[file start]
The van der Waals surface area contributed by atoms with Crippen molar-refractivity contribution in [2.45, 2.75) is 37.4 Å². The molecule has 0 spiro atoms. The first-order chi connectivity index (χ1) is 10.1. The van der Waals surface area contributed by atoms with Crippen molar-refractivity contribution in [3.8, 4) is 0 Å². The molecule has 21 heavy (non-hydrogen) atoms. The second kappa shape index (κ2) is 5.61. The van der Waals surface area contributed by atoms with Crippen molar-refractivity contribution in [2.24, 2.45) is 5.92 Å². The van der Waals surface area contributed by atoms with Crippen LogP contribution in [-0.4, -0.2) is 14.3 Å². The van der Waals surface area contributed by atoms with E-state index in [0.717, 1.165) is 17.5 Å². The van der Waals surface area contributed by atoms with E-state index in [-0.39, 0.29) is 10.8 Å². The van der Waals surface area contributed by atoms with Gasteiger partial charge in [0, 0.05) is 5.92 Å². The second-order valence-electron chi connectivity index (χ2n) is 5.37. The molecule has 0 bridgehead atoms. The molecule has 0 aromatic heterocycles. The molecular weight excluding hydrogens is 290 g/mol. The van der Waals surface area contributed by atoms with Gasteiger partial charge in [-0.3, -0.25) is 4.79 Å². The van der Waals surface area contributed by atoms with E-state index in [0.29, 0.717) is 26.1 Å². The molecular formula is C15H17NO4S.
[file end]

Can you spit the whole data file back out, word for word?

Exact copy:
The van der Waals surface area contributed by atoms with Crippen molar-refractivity contribution in [2.45, 2.75) is 37.4 Å². The molecule has 0 spiro atoms. The first-order chi connectivity index (χ1) is 10.1. The van der Waals surface area contributed by atoms with Crippen molar-refractivity contribution in [3.8, 4) is 0 Å². The molecule has 21 heavy (non-hydrogen) atoms. The second kappa shape index (κ2) is 5.61. The van der Waals surface area contributed by atoms with Crippen molar-refractivity contribution in [2.24, 2.45) is 5.92 Å². The van der Waals surface area contributed by atoms with Crippen LogP contribution in [-0.4, -0.2) is 14.3 Å². The van der Waals surface area contributed by atoms with E-state index in [0.717, 1.165) is 17.5 Å². The van der Waals surface area contributed by atoms with E-state index in [-0.39, 0.29) is 10.8 Å². The van der Waals surface area contributed by atoms with Gasteiger partial charge in [0, 0.05) is 5.92 Å². The second-order valence-electron chi connectivity index (χ2n) is 5.37. The molecule has 0 bridgehead atoms. The molecule has 0 aromatic heterocycles. The molecular weight excluding hydrogens is 290 g/mol. The van der Waals surface area contributed by atoms with Gasteiger partial charge in [-0.3, -0.25) is 4.79 Å². The van der Waals surface area contributed by atoms with E-state index in [0.29, 0.717) is 26.1 Å². The molecular formula is C15H17NO4S.